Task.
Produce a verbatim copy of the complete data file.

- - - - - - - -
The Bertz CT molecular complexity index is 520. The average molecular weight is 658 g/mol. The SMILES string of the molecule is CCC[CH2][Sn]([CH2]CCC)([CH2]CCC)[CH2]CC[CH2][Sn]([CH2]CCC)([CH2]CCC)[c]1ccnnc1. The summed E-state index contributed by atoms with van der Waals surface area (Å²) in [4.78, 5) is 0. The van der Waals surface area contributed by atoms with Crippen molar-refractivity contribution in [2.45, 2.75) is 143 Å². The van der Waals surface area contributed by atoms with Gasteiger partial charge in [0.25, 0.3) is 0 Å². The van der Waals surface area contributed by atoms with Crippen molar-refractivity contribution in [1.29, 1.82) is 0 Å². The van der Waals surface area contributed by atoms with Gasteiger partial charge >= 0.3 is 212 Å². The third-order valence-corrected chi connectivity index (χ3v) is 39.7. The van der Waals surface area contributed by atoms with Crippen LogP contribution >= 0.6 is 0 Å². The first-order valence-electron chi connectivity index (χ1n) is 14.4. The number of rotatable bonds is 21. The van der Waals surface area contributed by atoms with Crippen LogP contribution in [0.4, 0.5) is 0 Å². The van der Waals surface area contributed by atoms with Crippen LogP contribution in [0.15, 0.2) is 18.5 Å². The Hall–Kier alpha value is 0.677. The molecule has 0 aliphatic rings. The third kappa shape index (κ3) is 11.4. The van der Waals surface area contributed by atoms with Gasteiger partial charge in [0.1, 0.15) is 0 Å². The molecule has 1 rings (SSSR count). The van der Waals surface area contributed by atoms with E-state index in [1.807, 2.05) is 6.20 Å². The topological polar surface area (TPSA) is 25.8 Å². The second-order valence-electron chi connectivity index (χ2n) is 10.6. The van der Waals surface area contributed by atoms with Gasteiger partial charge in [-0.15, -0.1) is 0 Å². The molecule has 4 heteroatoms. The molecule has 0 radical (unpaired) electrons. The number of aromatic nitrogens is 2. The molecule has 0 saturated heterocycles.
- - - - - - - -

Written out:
The Bertz CT molecular complexity index is 520. The average molecular weight is 658 g/mol. The SMILES string of the molecule is CCC[CH2][Sn]([CH2]CCC)([CH2]CCC)[CH2]CC[CH2][Sn]([CH2]CCC)([CH2]CCC)[c]1ccnnc1. The summed E-state index contributed by atoms with van der Waals surface area (Å²) in [4.78, 5) is 0. The van der Waals surface area contributed by atoms with Crippen molar-refractivity contribution in [2.45, 2.75) is 143 Å². The van der Waals surface area contributed by atoms with Gasteiger partial charge in [0.25, 0.3) is 0 Å². The van der Waals surface area contributed by atoms with Crippen molar-refractivity contribution in [1.29, 1.82) is 0 Å². The van der Waals surface area contributed by atoms with Gasteiger partial charge >= 0.3 is 212 Å². The third-order valence-corrected chi connectivity index (χ3v) is 39.7. The van der Waals surface area contributed by atoms with Crippen LogP contribution >= 0.6 is 0 Å². The first-order valence-electron chi connectivity index (χ1n) is 14.4. The number of rotatable bonds is 21. The van der Waals surface area contributed by atoms with Crippen LogP contribution in [0.4, 0.5) is 0 Å². The van der Waals surface area contributed by atoms with Crippen LogP contribution in [0.15, 0.2) is 18.5 Å². The Hall–Kier alpha value is 0.677. The molecule has 0 aliphatic rings. The third kappa shape index (κ3) is 11.4. The van der Waals surface area contributed by atoms with Gasteiger partial charge in [0.1, 0.15) is 0 Å². The molecule has 1 rings (SSSR count). The van der Waals surface area contributed by atoms with E-state index in [1.807, 2.05) is 6.20 Å². The topological polar surface area (TPSA) is 25.8 Å². The second-order valence-electron chi connectivity index (χ2n) is 10.6. The van der Waals surface area contributed by atoms with Gasteiger partial charge in [-0.15, -0.1) is 0 Å². The molecule has 4 heteroatoms. The molecule has 0 radical (unpaired) electrons. The number of aromatic nitrogens is 2. The molecule has 0 saturated heterocycles.